“The Dallas Mavericks are terrible in the clutch.”
This has been stated as a fact during the Luka Doncic era, despite Luka’s high profile heroics. It appears to be true as the Mavericks have a -16.8 net rating in the clutch this season. Yet, they have managed an 17-16 record in clutch games despite the bad rating.
That net rating undersells the Mavericks because it incorporates horrendous numbers while Luka was out. During the five games the Mavericks played while Doncic was out with an ankle injury and Covid-19, the Mavericks went 0-5 with a -51.9 net rating. On December 4th, the Mavericks played one clutch minute with a -100 net rating and obviously lost.
During Luka’s previous missed games between November 17 and November 21 the Mavericks went 0-2 with a -62.5 net rating. All told, during games Luka missed the Mavericks went 0-8 with a net rating of roughly -55 in 32 clutch minutes. That, in simple terms, is very, very bad. But also understandable.
Since Doncic returned on January 1st, the Mavericks are 11-5 in clutch games with a net rating of +4.3. The Mavericks are 12th in both offensive and defensive rating during that time. The numbers have only improved since the addition of Spencer Dinwiddie and Davis Bertans. The Mavericks are 5-1 in clutch games since the new additions began playing with a net rating of +72.7.
All of these net ratings are of extremely limited value, as it can fluctuate heavily based on a few plays with so few possessions. The record matters more than the numbers. But even without the extreme net rating there are some clear takeaways from the Mavericks’ updated closing lineups.
One of the major benefits the Mavericks mentioned of the Kristaps Porzingis trade is additional flexibility. They primarily meant this from a salary standpoint, but it also applies to the roster. The Mavericks had to play Porzingis in the closing lineup if he was healthy, even if the matchup dictated that they shouldn’t.
No one remaining on the Mavericks outside of Doncic needs to be placated. The Mavericks have closed with multiple lineups depending on the matchups. Luka, Dorian Finney-Smith and Reggie Bullock have formed the core of the Mavericks closing lineup. Finney-Smith and Bullock are both shooters who are long, versatile defenders. The Mavericks have also closed with at least one of Jalen Brunson or Dinwiddie to provide secondary ball handling and with the exception of the February 27th Warriors game, one big.
Dinwiddie is fast approaching being a mandatory part of the closing lineup. He closed over Brunson in this most recent Warrior game; his size and athleticism makes for an intriguing option. Brunson has often struggled when covered with a long athletic defender. Dinwiddie does not have that issue as he is long and athletic himself. Dinwiddie was 6’6” with shoes on with a wingspan just over 6’8” at the combine. Brunson was 6’2” with shoes with a wingspan of 6’4”.
Lebron James and recently Luka have popularized “bum hunting” in the playoffs by running repeated pick and rolls until they force the worst defender on the opposing team to guard them. Dinwiddie’s added size and length improves the defensive ceiling of the Mavericks as there is no “bum” to hunt. Dinwiddie is certainly not a lock down defender, but he isn’t a liability either.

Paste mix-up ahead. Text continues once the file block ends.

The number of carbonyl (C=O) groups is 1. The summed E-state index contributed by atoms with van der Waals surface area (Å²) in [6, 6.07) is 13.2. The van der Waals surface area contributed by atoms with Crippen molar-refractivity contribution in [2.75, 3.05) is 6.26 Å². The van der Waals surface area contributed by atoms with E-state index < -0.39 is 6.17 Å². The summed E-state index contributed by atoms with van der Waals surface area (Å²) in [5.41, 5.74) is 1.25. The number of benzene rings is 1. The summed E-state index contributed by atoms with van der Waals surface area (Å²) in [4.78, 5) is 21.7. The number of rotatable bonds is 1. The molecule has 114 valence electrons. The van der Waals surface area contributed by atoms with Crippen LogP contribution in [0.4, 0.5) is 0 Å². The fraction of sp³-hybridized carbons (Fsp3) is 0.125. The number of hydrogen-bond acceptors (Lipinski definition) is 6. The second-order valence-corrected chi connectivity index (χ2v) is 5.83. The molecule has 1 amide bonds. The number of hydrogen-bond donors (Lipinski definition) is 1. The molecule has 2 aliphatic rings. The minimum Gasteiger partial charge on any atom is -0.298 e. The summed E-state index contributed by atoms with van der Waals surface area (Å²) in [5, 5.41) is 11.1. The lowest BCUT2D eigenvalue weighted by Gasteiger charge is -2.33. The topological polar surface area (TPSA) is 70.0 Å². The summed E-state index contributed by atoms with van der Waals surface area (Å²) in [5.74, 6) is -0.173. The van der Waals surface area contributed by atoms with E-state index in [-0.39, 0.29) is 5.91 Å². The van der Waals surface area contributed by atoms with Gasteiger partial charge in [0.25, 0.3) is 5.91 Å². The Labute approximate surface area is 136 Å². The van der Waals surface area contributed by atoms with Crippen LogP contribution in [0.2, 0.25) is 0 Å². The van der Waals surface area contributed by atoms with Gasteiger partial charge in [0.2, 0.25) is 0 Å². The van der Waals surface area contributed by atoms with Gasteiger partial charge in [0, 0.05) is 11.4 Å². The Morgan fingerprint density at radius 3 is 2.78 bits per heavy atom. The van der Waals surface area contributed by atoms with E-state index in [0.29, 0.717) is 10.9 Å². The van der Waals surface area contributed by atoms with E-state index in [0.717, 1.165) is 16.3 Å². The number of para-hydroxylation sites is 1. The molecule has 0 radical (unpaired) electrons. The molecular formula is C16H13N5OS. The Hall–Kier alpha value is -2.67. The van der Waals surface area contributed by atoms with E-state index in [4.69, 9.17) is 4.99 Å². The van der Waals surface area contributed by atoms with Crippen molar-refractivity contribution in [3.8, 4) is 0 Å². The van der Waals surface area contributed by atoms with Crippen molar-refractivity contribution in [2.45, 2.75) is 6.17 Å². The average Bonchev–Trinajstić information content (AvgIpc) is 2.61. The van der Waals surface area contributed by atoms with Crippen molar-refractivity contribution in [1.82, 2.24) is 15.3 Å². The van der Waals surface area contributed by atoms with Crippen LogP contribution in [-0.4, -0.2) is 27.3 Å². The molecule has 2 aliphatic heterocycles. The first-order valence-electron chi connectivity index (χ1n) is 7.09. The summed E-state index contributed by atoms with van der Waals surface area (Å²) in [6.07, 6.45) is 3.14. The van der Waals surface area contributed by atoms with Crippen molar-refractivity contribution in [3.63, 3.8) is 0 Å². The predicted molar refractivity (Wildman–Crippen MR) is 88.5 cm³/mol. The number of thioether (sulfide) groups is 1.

Dinwiddie and Luka seamlessly switch an off-ball action. Dinwiddie then utilizes his length to bother Curry and prevent him from getting a shot off. Andrew Wiggins then attempts to isolate Finney-Smith which has predictably poor results (It is still a travesty that he started the all star game). Bullock maintains alertness and steals Wiggins’ attempt to save the ball from the back court.
Dinwiddie has made a number of big shots so far with the Mavericks. He also provides the ability to get to the rim offensively if the opponent stifles Luka. The 45.5 percent three point shooting will not continue, but he is enough of a threat that he cannot be left alone. If unguarded, he can use the head start to get to the rim even when he is not making his jumpers. But for right now, he is both taking and making his jumpers as seen below.
Next, there is this Luka/Finney-Smith pick and roll. The Mavericks used their new found flexibility to close with Finney-Smith at center in this play. All of the Warriors’ eyes are on Luka, but look how much real estate Doncic has to work with in the still frame of the initial pick. No one is attempting to post up or hanging out in the dunker’s spot.
Steph Curry attempts to hedge the pick and roll but Wiggins gets beat anyway. Damion Lee fakes as though he is going to help but cannot leave Brunson in the short corner due to how often Luka makes that pass. Otto Porter completely abandons Bullock in the weakside corner, but is not big enough to make any difference on Luka’s layup. Finney-Smith makes an incredibly heady play as he turns his roll into another screen at the rim. All in all this is just a beautiful display of pick and roll basketball.
Dinwiddie is becoming an integral part of the Mavericks closing lineup and arguably the second best player on the team, but he also understands that he is simply a part of the team rather than a super star. That is important as it allows the team to utilize as the coaching staff thinks is best, rather than how he thinks is best.
The trade was the Mavericks going all in on Luka Doncic, and putting him in the best position to succeed rather than forcing him to try to fit with another star. All of this has combined to make the Mavericks better throughout the game, but especially in the clutch.
Here’s our latest episode of Mavs Moneyball After Dark. If you’re unable to see the embed below, click here to be taken to the podcast directly. Or go to your favorite podcast app and search Mavs Moneyball Podcast.